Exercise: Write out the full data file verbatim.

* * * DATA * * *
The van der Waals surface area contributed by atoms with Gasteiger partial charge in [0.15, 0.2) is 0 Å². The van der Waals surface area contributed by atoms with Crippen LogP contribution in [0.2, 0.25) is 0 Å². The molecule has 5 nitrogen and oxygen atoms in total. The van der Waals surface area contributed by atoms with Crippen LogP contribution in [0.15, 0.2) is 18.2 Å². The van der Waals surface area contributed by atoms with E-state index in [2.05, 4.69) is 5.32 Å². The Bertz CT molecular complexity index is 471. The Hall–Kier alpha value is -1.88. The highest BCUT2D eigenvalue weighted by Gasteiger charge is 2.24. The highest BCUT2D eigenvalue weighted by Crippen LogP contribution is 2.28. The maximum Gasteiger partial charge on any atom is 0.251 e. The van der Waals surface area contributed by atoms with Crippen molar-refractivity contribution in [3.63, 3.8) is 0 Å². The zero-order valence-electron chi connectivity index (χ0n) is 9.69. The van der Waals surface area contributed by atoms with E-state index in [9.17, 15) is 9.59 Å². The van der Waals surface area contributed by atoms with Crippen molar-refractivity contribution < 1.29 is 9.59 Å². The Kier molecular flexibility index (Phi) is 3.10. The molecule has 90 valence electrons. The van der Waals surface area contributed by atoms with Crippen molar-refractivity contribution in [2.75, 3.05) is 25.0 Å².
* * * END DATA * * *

The van der Waals surface area contributed by atoms with Gasteiger partial charge in [0.15, 0.2) is 0 Å². The van der Waals surface area contributed by atoms with Crippen LogP contribution in [0.2, 0.25) is 0 Å². The molecule has 5 nitrogen and oxygen atoms in total. The van der Waals surface area contributed by atoms with Crippen LogP contribution in [0.15, 0.2) is 18.2 Å². The van der Waals surface area contributed by atoms with E-state index in [2.05, 4.69) is 5.32 Å². The Bertz CT molecular complexity index is 471. The Hall–Kier alpha value is -1.88. The highest BCUT2D eigenvalue weighted by Gasteiger charge is 2.24. The highest BCUT2D eigenvalue weighted by Crippen LogP contribution is 2.28. The maximum Gasteiger partial charge on any atom is 0.251 e. The van der Waals surface area contributed by atoms with Crippen molar-refractivity contribution in [3.63, 3.8) is 0 Å². The zero-order valence-electron chi connectivity index (χ0n) is 9.69. The van der Waals surface area contributed by atoms with E-state index in [9.17, 15) is 9.59 Å². The van der Waals surface area contributed by atoms with Crippen molar-refractivity contribution < 1.29 is 9.59 Å². The Kier molecular flexibility index (Phi) is 3.10. The molecule has 90 valence electrons. The van der Waals surface area contributed by atoms with Crippen molar-refractivity contribution in [2.75, 3.05) is 25.0 Å².